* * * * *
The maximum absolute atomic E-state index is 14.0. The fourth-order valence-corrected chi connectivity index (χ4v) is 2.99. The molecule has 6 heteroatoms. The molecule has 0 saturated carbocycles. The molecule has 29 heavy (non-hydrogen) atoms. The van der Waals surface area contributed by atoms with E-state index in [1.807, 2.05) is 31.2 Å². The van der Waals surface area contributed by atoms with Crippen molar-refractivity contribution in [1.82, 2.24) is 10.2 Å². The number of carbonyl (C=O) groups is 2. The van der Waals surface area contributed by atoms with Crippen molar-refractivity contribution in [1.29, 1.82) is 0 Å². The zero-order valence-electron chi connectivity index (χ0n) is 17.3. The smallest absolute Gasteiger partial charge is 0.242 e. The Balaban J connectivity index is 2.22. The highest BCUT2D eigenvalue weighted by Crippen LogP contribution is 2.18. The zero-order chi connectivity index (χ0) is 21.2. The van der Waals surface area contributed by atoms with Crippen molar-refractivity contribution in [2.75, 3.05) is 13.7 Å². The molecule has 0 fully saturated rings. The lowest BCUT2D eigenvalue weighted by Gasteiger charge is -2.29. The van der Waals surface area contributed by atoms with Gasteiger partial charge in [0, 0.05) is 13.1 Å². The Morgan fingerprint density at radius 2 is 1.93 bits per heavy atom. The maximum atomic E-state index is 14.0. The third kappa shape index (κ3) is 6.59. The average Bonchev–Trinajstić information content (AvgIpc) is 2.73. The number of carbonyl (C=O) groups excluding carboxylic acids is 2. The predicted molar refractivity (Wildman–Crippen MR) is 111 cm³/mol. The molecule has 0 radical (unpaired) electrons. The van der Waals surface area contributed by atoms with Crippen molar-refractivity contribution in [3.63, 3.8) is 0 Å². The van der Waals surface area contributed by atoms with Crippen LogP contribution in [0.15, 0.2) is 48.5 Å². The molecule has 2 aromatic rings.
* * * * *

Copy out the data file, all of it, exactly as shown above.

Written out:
The maximum absolute atomic E-state index is 14.0. The fourth-order valence-corrected chi connectivity index (χ4v) is 2.99. The molecule has 6 heteroatoms. The molecule has 0 saturated carbocycles. The molecule has 29 heavy (non-hydrogen) atoms. The van der Waals surface area contributed by atoms with E-state index in [1.807, 2.05) is 31.2 Å². The van der Waals surface area contributed by atoms with Crippen molar-refractivity contribution in [1.82, 2.24) is 10.2 Å². The number of carbonyl (C=O) groups is 2. The van der Waals surface area contributed by atoms with Crippen molar-refractivity contribution in [1.29, 1.82) is 0 Å². The zero-order valence-electron chi connectivity index (χ0n) is 17.3. The smallest absolute Gasteiger partial charge is 0.242 e. The Balaban J connectivity index is 2.22. The highest BCUT2D eigenvalue weighted by Crippen LogP contribution is 2.18. The zero-order chi connectivity index (χ0) is 21.2. The van der Waals surface area contributed by atoms with Crippen molar-refractivity contribution in [2.75, 3.05) is 13.7 Å². The molecule has 0 fully saturated rings. The lowest BCUT2D eigenvalue weighted by Gasteiger charge is -2.29. The van der Waals surface area contributed by atoms with Gasteiger partial charge in [0, 0.05) is 13.1 Å². The Morgan fingerprint density at radius 2 is 1.93 bits per heavy atom. The maximum atomic E-state index is 14.0. The third kappa shape index (κ3) is 6.59. The average Bonchev–Trinajstić information content (AvgIpc) is 2.73. The number of carbonyl (C=O) groups excluding carboxylic acids is 2. The predicted molar refractivity (Wildman–Crippen MR) is 111 cm³/mol. The molecule has 0 radical (unpaired) electrons. The van der Waals surface area contributed by atoms with Crippen molar-refractivity contribution in [3.63, 3.8) is 0 Å². The van der Waals surface area contributed by atoms with Crippen LogP contribution in [0.15, 0.2) is 48.5 Å². The molecule has 2 aromatic rings.